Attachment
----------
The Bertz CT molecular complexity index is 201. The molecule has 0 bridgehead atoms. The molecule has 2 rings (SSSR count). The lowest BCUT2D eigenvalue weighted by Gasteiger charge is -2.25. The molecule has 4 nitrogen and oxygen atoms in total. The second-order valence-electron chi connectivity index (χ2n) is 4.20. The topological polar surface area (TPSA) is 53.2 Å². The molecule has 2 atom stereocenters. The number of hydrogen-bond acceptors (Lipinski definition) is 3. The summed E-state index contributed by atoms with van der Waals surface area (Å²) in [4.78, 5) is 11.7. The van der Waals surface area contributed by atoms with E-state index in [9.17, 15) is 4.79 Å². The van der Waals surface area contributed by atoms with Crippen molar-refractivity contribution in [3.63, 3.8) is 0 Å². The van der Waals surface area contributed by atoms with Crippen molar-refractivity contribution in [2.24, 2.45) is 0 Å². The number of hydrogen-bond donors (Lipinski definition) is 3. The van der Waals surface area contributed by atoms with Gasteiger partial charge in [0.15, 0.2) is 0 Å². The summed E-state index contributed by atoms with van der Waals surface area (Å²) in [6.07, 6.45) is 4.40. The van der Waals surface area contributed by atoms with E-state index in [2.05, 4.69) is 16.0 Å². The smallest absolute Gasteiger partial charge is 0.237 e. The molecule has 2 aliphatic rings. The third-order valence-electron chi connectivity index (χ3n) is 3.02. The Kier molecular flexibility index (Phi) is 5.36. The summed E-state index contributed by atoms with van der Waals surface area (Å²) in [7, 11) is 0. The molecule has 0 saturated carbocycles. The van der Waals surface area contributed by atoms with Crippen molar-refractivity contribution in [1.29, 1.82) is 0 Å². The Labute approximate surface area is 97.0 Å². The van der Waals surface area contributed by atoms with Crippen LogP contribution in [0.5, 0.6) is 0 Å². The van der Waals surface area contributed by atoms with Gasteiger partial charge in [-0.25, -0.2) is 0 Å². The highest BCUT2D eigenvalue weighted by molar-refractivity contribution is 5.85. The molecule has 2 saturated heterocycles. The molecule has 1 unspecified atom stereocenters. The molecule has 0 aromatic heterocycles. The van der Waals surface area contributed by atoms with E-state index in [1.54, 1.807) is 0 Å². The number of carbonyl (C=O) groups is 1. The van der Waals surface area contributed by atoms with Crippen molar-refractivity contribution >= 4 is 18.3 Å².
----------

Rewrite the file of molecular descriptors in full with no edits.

The Bertz CT molecular complexity index is 201. The molecule has 0 bridgehead atoms. The molecule has 2 rings (SSSR count). The lowest BCUT2D eigenvalue weighted by Gasteiger charge is -2.25. The molecule has 4 nitrogen and oxygen atoms in total. The second-order valence-electron chi connectivity index (χ2n) is 4.20. The topological polar surface area (TPSA) is 53.2 Å². The molecule has 2 atom stereocenters. The number of hydrogen-bond acceptors (Lipinski definition) is 3. The summed E-state index contributed by atoms with van der Waals surface area (Å²) in [4.78, 5) is 11.7. The van der Waals surface area contributed by atoms with E-state index in [9.17, 15) is 4.79 Å². The van der Waals surface area contributed by atoms with Crippen molar-refractivity contribution in [3.63, 3.8) is 0 Å². The van der Waals surface area contributed by atoms with Crippen molar-refractivity contribution in [2.24, 2.45) is 0 Å². The number of hydrogen-bond donors (Lipinski definition) is 3. The van der Waals surface area contributed by atoms with Gasteiger partial charge in [0.15, 0.2) is 0 Å². The summed E-state index contributed by atoms with van der Waals surface area (Å²) in [6.07, 6.45) is 4.40. The van der Waals surface area contributed by atoms with E-state index in [2.05, 4.69) is 16.0 Å². The smallest absolute Gasteiger partial charge is 0.237 e. The molecule has 2 aliphatic rings. The third-order valence-electron chi connectivity index (χ3n) is 3.02. The Kier molecular flexibility index (Phi) is 5.36. The summed E-state index contributed by atoms with van der Waals surface area (Å²) in [7, 11) is 0. The molecule has 0 saturated carbocycles. The van der Waals surface area contributed by atoms with Crippen molar-refractivity contribution in [1.29, 1.82) is 0 Å². The Labute approximate surface area is 97.0 Å². The van der Waals surface area contributed by atoms with Crippen LogP contribution in [0.5, 0.6) is 0 Å². The van der Waals surface area contributed by atoms with Gasteiger partial charge in [-0.25, -0.2) is 0 Å². The highest BCUT2D eigenvalue weighted by molar-refractivity contribution is 5.85. The molecule has 2 saturated heterocycles. The molecule has 1 unspecified atom stereocenters. The molecule has 0 aromatic heterocycles. The van der Waals surface area contributed by atoms with E-state index in [1.54, 1.807) is 0 Å². The number of carbonyl (C=O) groups is 1. The van der Waals surface area contributed by atoms with Crippen molar-refractivity contribution >= 4 is 18.3 Å².